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Just curious. Why not go for QT for the whole GUI on all platforms?

Unity only uses native UI systems for Window management, input handling, and menus/file dialogs. The rest of Unity's UI is intentionally written in Unity's own GUI.

We chose GTK over QT for Linux because Unity 5.1 ships with CEF (https://en.wikipedia.org/wiki/Chromium_Embedded_Framework) as the embedded browser and CEF already pulls in a dependency on GTK).

Because native GUI on Windows and OSX is better for those users and already exists?

I'm new to GUI programming and foreign to both Windows and OSX so please forgive my ignorance.

In what way are the native GUIs better? Are they faster/more responsive or do they look better?

Which would be more work over the e.g. 1,2 and 5 year period maintaining three guis or one? (Or is QT not quite cross platform so one ends up maintaining three inferior versions anyway?)

Qt is cross platform. The difference is that there are UI rendering (say, scaling) behaviors the native toolchains use Qt does not. It comes as close as possible within its widget layout engine it can get away with to native on every platform it supports (which when you consider thats everything from Android to Windows is a feat) but is never a perfect reproduction. Its not something that is going to be "work" for you - you just aren't going to fix it. You get a portable codebase without any of the if WIN else OSX soup, but the experience will never be perfectly native. Though nowadays I don't even know what native Windows means anymore, is it that ribbon crap, or the metro thing? Because Qt apps just use oldschool Windows Forms style menubars / buttons / etc.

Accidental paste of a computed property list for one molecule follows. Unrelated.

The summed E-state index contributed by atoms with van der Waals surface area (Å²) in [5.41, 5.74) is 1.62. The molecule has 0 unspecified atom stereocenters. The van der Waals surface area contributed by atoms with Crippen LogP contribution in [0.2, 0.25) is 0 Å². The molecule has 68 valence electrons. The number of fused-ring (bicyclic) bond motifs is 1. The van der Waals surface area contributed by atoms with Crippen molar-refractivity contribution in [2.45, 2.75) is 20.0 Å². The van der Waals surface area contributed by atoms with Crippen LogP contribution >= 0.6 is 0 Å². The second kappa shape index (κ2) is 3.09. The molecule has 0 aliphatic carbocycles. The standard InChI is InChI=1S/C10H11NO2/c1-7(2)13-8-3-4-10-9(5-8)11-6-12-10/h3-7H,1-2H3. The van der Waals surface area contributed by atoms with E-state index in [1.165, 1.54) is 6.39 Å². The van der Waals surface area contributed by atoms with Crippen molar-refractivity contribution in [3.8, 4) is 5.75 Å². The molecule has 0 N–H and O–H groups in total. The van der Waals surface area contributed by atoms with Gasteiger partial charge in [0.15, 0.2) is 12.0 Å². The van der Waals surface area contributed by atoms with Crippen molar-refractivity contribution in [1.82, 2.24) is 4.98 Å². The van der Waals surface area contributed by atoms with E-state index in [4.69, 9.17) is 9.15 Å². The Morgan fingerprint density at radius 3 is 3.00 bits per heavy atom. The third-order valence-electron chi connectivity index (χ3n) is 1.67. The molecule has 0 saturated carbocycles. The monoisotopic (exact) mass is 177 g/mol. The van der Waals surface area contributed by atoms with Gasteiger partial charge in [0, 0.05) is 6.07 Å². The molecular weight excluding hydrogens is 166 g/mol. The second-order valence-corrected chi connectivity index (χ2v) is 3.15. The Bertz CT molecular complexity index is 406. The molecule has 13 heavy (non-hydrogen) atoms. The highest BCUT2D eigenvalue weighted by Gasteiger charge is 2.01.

You can just go test it yourself, go run VLC and see how "native" it feels. Its using Qt everywhere except Android.

But if you want to develop cross platform native looking software... Qt is absolutely it. Only option. And it gets better each release. Otherwise you are going the route of the Unity guys, rewriting your program for every single system.

> But if you want to develop cross platform native looking software... Qt is absolutely it. Only option.

If you want to develop cross platform native looking software, Qt most certainly is not the only option, wxWidgets is. In fact, as you yourself pointed out, Qt isn't really native, just tries to fake the native look and feel. wxWidgets actually is, as it's a thin wrapper around the native toolkits.

They behave exactly the way you'd expect, because they don't attempt to copy the expected behaviour. They define the expected behaviour.

Not in this case. Unity's editor has a very "unique" UI. It doesn't try to follow OS-specific conventions most of the time.


Until your user has your program installed on e.g. mac and windows and now it works differently on each...

This is actually an annoying problem. As a linux user lack of consistency between apps is frustrating but similarly I know people that struggle with changing from mac to windows regularly.

I think native UIs are overrated and just cause headaches for developers. E.g. take the most popular UI system: HTML/CSS/JS: users have no problem with the fact that all their favourite websites look different.

IMHO it is a better idea when the application enforces the same UI across platforms (like QT) than the platform expecting the same UI for all programs. On top of that QT does support native look&feel.